Canku Ota Logo
Canku Ota
Canku Ota Logo
(Many Paths)
An Online Newsletter Celebrating Native America
pictograph divider
Ricing Time at Nett Lake
by Tom Klein - Timberjay (MN) Newspapers
credits: photo by Tom Klein - Timberjay Newspapers
One of the best crops in years is keeping band members busy

Marybelle Isham fed more wood to the fire crackling beneath a long, flat pan as Francis Littlewolf and Martina Isham used canoe paddles to stir the rice filling the eight-foot pan. Country music sang out of a boom box placed on a metal folding chair.

“It’s almost ready,” declared Marybelle, waving away the smoke rising from the fire as she inspected the rice.

The hand-parching operation, which began last week, is a new twist to this year’s ricing season at Nett Lake, according to Bois Forte Reservation biologist Chris Holm. In the past, the Band has contracted with others to hand parch a portion of the wild rice it purchases. This year, it decided to create a few additional jobs by setting up its own hand-parching operation. About 5,000 pounds will be hand-parched.

The timing couldn’t be better. Jobs, even temporary ones, are hard to come by in today’s economy. Ricing itself can help supplement a family’s income and provides food for families. Wild rice also plays an important part in the tribe’s ceremonies and history. According to Ojibwe legend, a great vision guided the tribe’s ancestors westward to Nett Lake in search of “the food that grows upon the water.”

It also helps that this year’s wild rice harvest has been one of the best in more than a decade.

“It’s a very good,” said Holm about this season’s crop. “The last one comparable to this year’s would be in 1996 or 1997.”

A stretch of unseasonably warm weather that began in August and has extended through half of September is primarily responsible for the strong crop, said Holm. But another factor is an annual weeding operation that clears areas of the lake for wild rice production. The result is a heavy density of mature rice in beds scattered across the lake.

It’s a sharp contrast to last season when tribal officials chose to suspend the rice harvest on Nett Lake. Cool weather throughout the summer of 2008 slowed growth and maturation of the rice beds. To avoid incurring more damage to the crop, the Band canceled the annual harvest.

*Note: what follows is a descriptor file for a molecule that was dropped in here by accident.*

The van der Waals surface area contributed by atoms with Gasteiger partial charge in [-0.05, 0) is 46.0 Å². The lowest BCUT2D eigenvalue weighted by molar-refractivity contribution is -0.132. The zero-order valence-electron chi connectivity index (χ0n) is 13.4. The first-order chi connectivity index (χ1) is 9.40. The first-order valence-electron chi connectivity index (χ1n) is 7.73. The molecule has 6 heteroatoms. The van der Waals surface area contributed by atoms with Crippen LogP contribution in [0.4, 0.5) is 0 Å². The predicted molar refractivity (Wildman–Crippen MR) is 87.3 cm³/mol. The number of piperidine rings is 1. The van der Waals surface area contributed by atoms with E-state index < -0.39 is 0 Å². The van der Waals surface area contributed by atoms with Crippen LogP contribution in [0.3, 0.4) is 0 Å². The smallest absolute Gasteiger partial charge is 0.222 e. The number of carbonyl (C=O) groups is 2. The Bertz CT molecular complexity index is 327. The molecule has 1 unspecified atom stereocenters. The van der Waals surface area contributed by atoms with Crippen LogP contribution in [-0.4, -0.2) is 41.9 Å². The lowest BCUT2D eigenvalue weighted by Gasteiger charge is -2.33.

This year is a different story. Holm said tribal officials planned to purchase 10,000 pounds of rice this year, but met that quota within two hours. They ultimately ended up buying about 18,000 pounds of rice from Band members.

“We had people coming in with an average of 200 to 250 pounds of rice to sell,” said Holm, with some picking as much as 400 pounds or more in a full day on the lake. “People are very, very happy with the rice crop this year. Their smiles go from ear to ear.”

Marybelle agreed that it is probably the best rice crop that she has seen in years.

Hand-parching is more labor intensive and requires a watchful eye to ensure that the rice isn’t burned over the fire. Each pan-load can be different, depending on how much moisture is in the rice.

As a rule of thumb, hand-parched rice has a bit more moisture than machine-processed wild rice. That additional moisture allows hand-parched rice to cook more quickly. It also has a unique flavor due to the smoke that rises from the fire and infiltrates the rice.

Holm said the hand-parched wild rice sells for $17 to $17.95 per pound, depending on the quantity bought, while regular parched rice fetches from $11 to $11.95.

Rice is available at Bois Forte businesses such as radio station WELY, the Y Store and Fortune Bay Resort Casino and online at Mount Royal Foods of Duluth also distributes the rice and some area businesses have expressed interest in carrying the product.

pictograph divider
Home PageFront PageArchivesOur AwardsAbout Us
Kid's PageColoring BookCool LinksGuest BookEmail Us
pictograph divider
  Canku Ota is a free Newsletter celebrating Native America, its traditions and accomplishments . We do not provide subscriber or visitor names to anyone. Some articles presented in Canku Ota may contain copyright material. We have received appropriate permissions for republishing any articles. Material appearing here is distributed without profit or monetary gain to those who have expressed an interest. This is in accordance with Title 17 U.S.C. Section 107.  
Canku Ota is a copyright © 2000, 2001, 2002, 2003, 2004, 2005, 2006, 2007, 2008, 2009 of Vicki Barry and Paul Barry.
Canku Ota Logo   Canku Ota Logo
The "Canku Ota - A Newsletter Celebrating Native America" web site and its design is the
Copyright © 1999, 2000, 2001, 2002, 2003, 2004, 2005, 2006, 2007, 2008, 2009 of Paul C. Barry.
All Rights Reserved.

Site Meter
Thank You

Valid HTML 4.01!